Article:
Majestic Mary Queen of Scots Trailer Shows It’s Not Easy Being Queen
A trailer for the upcoming Mary, Queen of Scots movie from Focus Features has just been released and for me the excitement level is as if we got a trailer for a Marvel movie.
The trailer hints that this movie will start with Mary returning from France after the death of her husband Frances, King of France, and re-claiming her sovereignty as Queen of Scotland, a title she’s held since the death of her father at six-days-old.
For those who do not know, Mary and Elizabeth were cousins. Mary was the granddaughter of Margaret Tudor, who was sister to Henry VIII of England. Margaret married James IV of Scotland and gave birth to James V, Mary’s father.
In Henry VIII’s Act of Succession, he listed his heirs as: his son with Jane Seymour, Edward VI, his first daughter, Mary I, followed by his second daughter, Elizabeth II. If they had no heirs, the crown would go to his sister’s descendants. Which left Mary, Queen of Scots as Elizabeth I’s heir if she died without having a child.
Additionally, because Elizabeth was an Anglican and Mary was a Catholic, Mary had the backing of the Church and was viewed by the Catholic half of the country to be the true queen. Hence why the two rulers were always going to have problems, regardless of their own intentions.
Much like the ’71 Mary film starring Vanessa Redgrave as Queen Mary and Glenda Jackson as Elizabeth I, this film will focus on the rivalry between the two queens and how their relationship went from friendly-ish to ending in Elizabeth basically manipulating Mary into her own downfall. Also, like the ’71 film, it shows a scene where Mary and Elizabeth meet, something that did not happen in real life.
While I absolutely enjoyed The CW’s Reign for what it was, this looks to be a much more high budget, and a smidgen more historically accurate than its small screen predecessor. While I had my doubts about why they cast someone so young for the role of Elizabeth, we must never forget that Margot Robbie is a force to be reckoned with as an actress, and can completely embody the cool confidence of Elizabeth, as well as the vulnerability.
I especially love that the movie will be highlighting all the salty awful men who were trying to control both of these queens because god forbid a temperamental woman sits on the throne and not a man who married six different women (and killed several of them) to get one sickly son. We get a quick shot of the 10th Doctor himself, David Tennant, as John Knox, a zealot Protestant cleric who hates Catholics almost as much as he hates women.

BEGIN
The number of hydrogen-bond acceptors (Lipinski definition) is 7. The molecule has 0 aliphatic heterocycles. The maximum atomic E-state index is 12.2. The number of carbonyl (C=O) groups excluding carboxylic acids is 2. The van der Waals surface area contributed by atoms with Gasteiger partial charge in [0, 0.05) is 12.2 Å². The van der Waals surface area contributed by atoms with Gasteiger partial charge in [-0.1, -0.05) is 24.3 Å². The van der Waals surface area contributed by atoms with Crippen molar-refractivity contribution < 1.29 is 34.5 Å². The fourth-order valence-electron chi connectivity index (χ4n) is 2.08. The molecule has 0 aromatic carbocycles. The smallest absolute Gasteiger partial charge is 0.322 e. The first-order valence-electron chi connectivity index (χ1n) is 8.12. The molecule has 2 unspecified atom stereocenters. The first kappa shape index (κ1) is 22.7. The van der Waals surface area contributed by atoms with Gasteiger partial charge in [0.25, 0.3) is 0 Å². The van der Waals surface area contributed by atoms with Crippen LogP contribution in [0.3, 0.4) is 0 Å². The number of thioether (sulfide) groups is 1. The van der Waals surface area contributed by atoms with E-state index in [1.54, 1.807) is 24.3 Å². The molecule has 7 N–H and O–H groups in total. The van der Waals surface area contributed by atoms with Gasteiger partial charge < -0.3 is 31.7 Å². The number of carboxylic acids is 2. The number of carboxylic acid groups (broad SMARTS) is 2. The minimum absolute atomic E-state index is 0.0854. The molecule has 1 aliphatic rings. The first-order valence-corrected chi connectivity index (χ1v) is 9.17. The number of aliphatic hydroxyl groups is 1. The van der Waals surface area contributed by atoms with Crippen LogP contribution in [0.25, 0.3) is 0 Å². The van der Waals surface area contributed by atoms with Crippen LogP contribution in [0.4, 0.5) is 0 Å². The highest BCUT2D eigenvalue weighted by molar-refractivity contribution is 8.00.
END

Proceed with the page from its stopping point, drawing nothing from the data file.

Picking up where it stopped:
I’m not sure why they felt the need to give Mary a Scottish accent when she grew up in France for most of her life, but I suspect it was an “on brand” choice. I do love that they gave Mary red hair and hopefully, we get the dramatic red dress execution scene we deserve.
One thing I’m happy about is that there will be some diversity in this film: Humans‘ Gemma Chan will be playing Bess of Hardwick, who was a close friend of Elizabeth I and kept Mary imprisoned for later years of her life. We see a black male member of Elizabeth’s privy council and among Mary’s ladies-in-waiting, so I’m happy that we are getting casting directors that don’t think period pieces need to be totally without diversity (also there were black people in these places at this time in history because of the Moors so *fart noise*).
This movie will be based on John Guy’s biography of Mary, Queen of Scots, which is one of the most recent biographies, which was lauded as framing Mary as not just a “romantic” queen, but one with the political and diplomatic will to go tete-a-tete with Good Queen Bess. It was an interesting read and probably one of the more empathetic towards Mary I’d ever seen, and if that is going to be the historical basis of the movie, I’m excited about that alone. Plus it’s being directed by Josie Rourke, a British theatre and film director.
So I’m going to be re-reading this biography for this film’s December release and let you know if it does justice to it’s leading ladies. Until then god save the queen! Well until 1587.
(image: Liam Daniel / Focus Features)
Want more stories like this? Become a subscriber and support the site!
—The Mary Sue has a strict comment policy that forbids, but is not limited to, personal insults toward anyone, hate speech, and trolling. If you purchase something through our links, The Mary Sue may earn an affiliate commission.—
Have a tip we should know? [email protected]